One of the things we love most about the connection between our gardens and our kitchens is the fun challenge of incorporating local, seasonal foods you don’t often find at area grocery stores.
For example? All summer long, a vine has been working its way up, over and all around the trellis entryway to the Woodmont garden behind TNFP’s office. Through the window of our kitchen, cooks and meal prep volunteers have been watching this slow progress for months — and finally, last week, walked the 20 feet from the back door of the kitchen to harvest the huge, rounded fruits: bottle gourd!
Bottle gourd — also known as calabash, white-flowered gourd, New Guinea bean, Tasmania bean and long melon — comes in lots of different shapes and sizes, but generally can be either harvested young to be eaten as a vegetable or harvested mature to be dried and used as a container. This is a great example of a plant that can provide a lot of health benefits. Not only does it have a cooling effect in the body, but it’s also said to help maintain a healthy heart and blood pressure and even helps reduce sleeping disorders.
So… what do you cook with bottle gourd? While there are lots of options, we decide to feature it in a curry dish on menus at different meal sites throughout last week. We also grated it to use as a replacement for zucchini in zucchini bread.
Try it out our version of a bottle gourd curry with the recipe below!
Bottle Gourd Curry
Makes 4-6 servings
3 tbsp olive oil or vegetable oil, and as needed
1 tbsp ginger garlic paste
1/2 cup chopped onion
1/2 cup chopped tomato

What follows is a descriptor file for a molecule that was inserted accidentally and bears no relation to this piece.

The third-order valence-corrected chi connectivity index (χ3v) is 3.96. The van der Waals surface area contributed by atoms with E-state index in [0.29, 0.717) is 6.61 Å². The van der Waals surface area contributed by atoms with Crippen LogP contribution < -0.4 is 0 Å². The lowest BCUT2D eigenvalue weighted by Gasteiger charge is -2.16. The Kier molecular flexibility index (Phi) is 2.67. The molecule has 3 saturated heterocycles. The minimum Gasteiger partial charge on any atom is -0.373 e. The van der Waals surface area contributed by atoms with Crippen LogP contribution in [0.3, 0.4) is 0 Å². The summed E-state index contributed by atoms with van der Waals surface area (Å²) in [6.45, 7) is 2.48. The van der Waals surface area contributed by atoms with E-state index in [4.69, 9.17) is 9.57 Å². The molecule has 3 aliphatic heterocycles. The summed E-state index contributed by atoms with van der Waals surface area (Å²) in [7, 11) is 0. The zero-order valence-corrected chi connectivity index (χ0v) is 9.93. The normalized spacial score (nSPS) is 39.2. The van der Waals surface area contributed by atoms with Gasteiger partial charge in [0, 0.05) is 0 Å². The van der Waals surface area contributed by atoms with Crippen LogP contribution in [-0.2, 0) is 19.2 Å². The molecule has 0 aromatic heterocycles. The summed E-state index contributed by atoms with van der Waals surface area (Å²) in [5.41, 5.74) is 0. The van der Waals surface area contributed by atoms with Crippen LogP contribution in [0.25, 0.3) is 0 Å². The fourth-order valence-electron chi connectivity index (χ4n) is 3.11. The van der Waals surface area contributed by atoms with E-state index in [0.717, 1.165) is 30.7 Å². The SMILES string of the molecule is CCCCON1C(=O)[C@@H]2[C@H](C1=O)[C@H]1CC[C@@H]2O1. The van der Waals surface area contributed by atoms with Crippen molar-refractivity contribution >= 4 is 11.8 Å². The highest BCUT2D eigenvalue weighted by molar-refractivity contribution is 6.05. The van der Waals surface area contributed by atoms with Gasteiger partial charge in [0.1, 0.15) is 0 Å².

2 cups cubed bottle gourd
1 tbsp red chili paste
2 tbsp garam masala
2 tsp cumin
2 tsp turmeric
Salt to taste
1 can of coconut milk
Coriander to taste
2 tsp brown sugar
Rice (optional to serve)
Wash bottle gourd under running water. Peel the skin and chop to bite-sized pieces (we found this article helpful for more detail on cleaning and preparing bottle gourd).
Pour oil to a wide, heavy-bottomed pan. Then add ginger-garlic paste, and saute chopped onion. Once soft, add tomato, then bottle gourd and spices (red chili paste, garam masala, cumin, turmeric and salt). If you have other seasonal vegetables on hand, you could add those as well.
Fry on medium to high flame for 3 to 5 minutes; keep stirring to avoid burning. If the gourd is not tender or less juicy, cover the pan and cook until the gourd is fully cooked. If tender, continue to fry without covering until it is fully cooked. Careful not to overcook!
Add coconut milk and stir well to mix. Last, add coriander and brown sugar. Serve curry over cooked rice.
Based on recipe from Indian Healthy Recipes and notes from TNFP volunteer cooks Mary Dionne and Meera Sardessai.